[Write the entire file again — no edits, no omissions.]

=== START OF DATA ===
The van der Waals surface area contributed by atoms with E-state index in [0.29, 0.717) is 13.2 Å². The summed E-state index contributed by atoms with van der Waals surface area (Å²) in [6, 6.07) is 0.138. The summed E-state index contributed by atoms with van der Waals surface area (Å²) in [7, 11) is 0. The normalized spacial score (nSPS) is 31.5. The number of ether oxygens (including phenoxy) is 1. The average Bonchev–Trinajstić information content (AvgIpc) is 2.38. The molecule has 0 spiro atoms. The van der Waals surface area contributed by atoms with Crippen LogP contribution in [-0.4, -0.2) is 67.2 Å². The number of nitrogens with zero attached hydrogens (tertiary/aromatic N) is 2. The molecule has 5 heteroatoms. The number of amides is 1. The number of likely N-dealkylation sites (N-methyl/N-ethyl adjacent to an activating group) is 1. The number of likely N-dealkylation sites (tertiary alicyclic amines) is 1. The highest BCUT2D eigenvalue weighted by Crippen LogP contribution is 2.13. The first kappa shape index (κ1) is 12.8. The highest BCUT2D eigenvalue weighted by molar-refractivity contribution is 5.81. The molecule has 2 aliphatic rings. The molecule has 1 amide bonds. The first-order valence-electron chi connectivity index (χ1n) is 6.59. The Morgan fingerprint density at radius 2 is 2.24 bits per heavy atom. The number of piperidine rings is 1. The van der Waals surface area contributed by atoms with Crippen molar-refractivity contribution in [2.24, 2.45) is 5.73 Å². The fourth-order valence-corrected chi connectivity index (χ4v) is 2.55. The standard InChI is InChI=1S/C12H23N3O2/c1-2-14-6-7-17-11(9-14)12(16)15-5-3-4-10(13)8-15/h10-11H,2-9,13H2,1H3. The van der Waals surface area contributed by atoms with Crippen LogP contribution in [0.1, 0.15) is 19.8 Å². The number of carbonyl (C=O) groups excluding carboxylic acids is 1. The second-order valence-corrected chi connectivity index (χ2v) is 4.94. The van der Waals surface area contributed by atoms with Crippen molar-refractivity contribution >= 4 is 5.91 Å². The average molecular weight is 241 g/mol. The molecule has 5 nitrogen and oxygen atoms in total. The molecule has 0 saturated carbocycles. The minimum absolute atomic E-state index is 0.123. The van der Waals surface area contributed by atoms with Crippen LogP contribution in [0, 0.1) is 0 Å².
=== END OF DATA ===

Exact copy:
The van der Waals surface area contributed by atoms with E-state index in [0.29, 0.717) is 13.2 Å². The summed E-state index contributed by atoms with van der Waals surface area (Å²) in [6, 6.07) is 0.138. The summed E-state index contributed by atoms with van der Waals surface area (Å²) in [7, 11) is 0. The normalized spacial score (nSPS) is 31.5. The number of ether oxygens (including phenoxy) is 1. The average Bonchev–Trinajstić information content (AvgIpc) is 2.38. The molecule has 0 spiro atoms. The van der Waals surface area contributed by atoms with Crippen LogP contribution in [-0.4, -0.2) is 67.2 Å². The number of nitrogens with zero attached hydrogens (tertiary/aromatic N) is 2. The molecule has 5 heteroatoms. The number of amides is 1. The number of likely N-dealkylation sites (N-methyl/N-ethyl adjacent to an activating group) is 1. The number of likely N-dealkylation sites (tertiary alicyclic amines) is 1. The highest BCUT2D eigenvalue weighted by Crippen LogP contribution is 2.13. The first kappa shape index (κ1) is 12.8. The highest BCUT2D eigenvalue weighted by molar-refractivity contribution is 5.81. The molecule has 2 aliphatic rings. The molecule has 1 amide bonds. The first-order valence-electron chi connectivity index (χ1n) is 6.59. The Morgan fingerprint density at radius 2 is 2.24 bits per heavy atom. The number of piperidine rings is 1. The van der Waals surface area contributed by atoms with Crippen molar-refractivity contribution in [2.24, 2.45) is 5.73 Å². The fourth-order valence-corrected chi connectivity index (χ4v) is 2.55. The standard InChI is InChI=1S/C12H23N3O2/c1-2-14-6-7-17-11(9-14)12(16)15-5-3-4-10(13)8-15/h10-11H,2-9,13H2,1H3. The van der Waals surface area contributed by atoms with Crippen LogP contribution in [0.1, 0.15) is 19.8 Å². The number of carbonyl (C=O) groups excluding carboxylic acids is 1. The second-order valence-corrected chi connectivity index (χ2v) is 4.94. The van der Waals surface area contributed by atoms with Crippen molar-refractivity contribution >= 4 is 5.91 Å². The average molecular weight is 241 g/mol. The molecule has 5 nitrogen and oxygen atoms in total. The molecule has 0 saturated carbocycles. The minimum absolute atomic E-state index is 0.123. The van der Waals surface area contributed by atoms with Crippen LogP contribution in [0, 0.1) is 0 Å².